Microsoft Adds ActiveViews to Free SQL Reporting Services Add-On
Microsoft may be setting its sights on business users with very little, if any, development expertise
Microsoft Corp. last week gave users another reason to download its free SQL Server Reporting Services add-on when it acquired small, privately held ActiveViews Inc.
Actually, “small” in this context is something of a misnomer: With five employees, ActiveViews is downright tiny. Nevertheless, it does offer a Web-based report authoring and end-user query tool based on Microsoft’s .NET framework—and designed to exploit SQL Server 2000 Reporting Services.
Microsoft officials position Reporting Services as a one-stop shop to create, manage, and publish ad hoc and production reports. The company expects that Reporting Services will find favor beyond report developers and the traditional consumers of their reports. The software giant hopes to leverage the ubiquity of its Visual Studio .NET development environment—and its strong integration with SQL Server 2000 and the SQL Server BI stack—to bring reporting functionality to rank-and-file developers who already feel at home in the Visual Studio .NET IDE.
With the acquisition of ActiveViews, it appears that Microsoft may be setting its sights on a different constituency altogether—business users with very little, if any, development expertise.
"There is a significant amount of data out there and an increasing need for every employee to have access to that data to make decisions,” said Bill Baker, general manager for business intelligence at Microsoft, in a statement. "[W]e believe that by incorporating this functionality within the business intelligence capabilities of SQL Server, Microsoft will provide a more complete BI solution than has been offered in the industry before."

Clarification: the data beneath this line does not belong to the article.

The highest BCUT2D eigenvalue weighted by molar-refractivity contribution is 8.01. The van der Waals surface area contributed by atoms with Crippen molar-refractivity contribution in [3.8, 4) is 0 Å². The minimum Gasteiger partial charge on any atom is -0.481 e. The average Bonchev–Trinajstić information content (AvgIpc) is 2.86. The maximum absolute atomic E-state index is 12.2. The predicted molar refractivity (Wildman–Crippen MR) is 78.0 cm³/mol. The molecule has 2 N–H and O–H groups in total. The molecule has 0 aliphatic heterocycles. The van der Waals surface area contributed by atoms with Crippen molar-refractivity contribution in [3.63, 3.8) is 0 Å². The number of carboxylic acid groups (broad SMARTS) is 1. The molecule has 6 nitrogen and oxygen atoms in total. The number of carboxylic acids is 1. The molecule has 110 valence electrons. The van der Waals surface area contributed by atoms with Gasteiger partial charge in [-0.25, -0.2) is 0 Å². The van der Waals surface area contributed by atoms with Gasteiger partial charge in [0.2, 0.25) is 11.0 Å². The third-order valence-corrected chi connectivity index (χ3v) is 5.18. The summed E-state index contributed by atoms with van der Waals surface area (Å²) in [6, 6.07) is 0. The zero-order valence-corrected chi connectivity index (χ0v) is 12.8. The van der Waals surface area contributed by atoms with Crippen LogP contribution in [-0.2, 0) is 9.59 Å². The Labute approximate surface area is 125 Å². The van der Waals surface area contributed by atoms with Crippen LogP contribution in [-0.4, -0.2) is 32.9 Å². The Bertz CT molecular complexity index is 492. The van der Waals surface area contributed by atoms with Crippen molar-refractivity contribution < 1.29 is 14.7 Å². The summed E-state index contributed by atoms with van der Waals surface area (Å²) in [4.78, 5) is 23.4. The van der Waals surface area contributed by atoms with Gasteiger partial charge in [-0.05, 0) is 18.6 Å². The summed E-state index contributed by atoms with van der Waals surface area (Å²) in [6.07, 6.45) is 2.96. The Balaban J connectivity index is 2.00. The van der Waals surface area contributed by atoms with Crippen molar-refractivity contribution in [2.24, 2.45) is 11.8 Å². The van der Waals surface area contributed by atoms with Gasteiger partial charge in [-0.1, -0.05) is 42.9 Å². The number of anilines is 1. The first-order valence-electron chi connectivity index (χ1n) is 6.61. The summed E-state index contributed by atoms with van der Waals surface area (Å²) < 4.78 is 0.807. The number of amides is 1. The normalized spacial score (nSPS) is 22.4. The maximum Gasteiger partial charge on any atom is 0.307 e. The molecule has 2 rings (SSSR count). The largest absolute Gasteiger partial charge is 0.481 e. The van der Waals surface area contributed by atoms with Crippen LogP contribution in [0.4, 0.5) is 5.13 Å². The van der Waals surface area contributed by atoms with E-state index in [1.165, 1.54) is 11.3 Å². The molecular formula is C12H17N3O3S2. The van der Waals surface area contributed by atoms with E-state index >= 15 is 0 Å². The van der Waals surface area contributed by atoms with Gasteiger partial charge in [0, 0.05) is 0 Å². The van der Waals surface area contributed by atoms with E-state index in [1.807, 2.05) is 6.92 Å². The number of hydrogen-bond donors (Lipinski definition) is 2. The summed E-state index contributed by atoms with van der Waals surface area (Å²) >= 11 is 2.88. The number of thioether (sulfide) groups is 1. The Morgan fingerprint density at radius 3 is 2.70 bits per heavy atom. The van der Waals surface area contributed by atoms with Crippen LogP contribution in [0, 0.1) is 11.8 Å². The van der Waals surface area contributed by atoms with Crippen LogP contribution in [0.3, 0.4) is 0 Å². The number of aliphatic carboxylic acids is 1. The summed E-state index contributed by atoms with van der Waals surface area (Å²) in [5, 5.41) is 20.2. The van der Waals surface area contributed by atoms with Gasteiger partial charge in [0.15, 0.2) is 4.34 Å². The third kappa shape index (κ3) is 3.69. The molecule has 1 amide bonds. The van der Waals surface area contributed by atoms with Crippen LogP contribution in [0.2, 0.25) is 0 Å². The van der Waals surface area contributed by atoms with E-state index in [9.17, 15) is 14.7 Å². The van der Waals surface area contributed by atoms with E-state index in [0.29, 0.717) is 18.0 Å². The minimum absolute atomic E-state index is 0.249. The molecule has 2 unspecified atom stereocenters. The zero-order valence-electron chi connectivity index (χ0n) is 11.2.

At this point, however, Microsoft has said very little about just how it plans to incorporate ActiveViews and its assets—although it’s likely that the company’s technology will find its way into a Microsoft-branded end-user query and report authoring tool, complete with drag-and-drop capabilities, that’s more suitable for average business users than the Visual Studio .NET IDE.
This isn’t the only time Microsoft has tweaked Reporting Services since first announcing the free SQL Server 2000 add-on in January. Early last month, for example, the software giant announced a new Visual Studio control that’s designed to exploit the report-building, data connectivity, graphics, and GUI capabilities of Reporting Services.
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Stephen Swoyer is a Nashville, TN-based freelance journalist who writes about technology.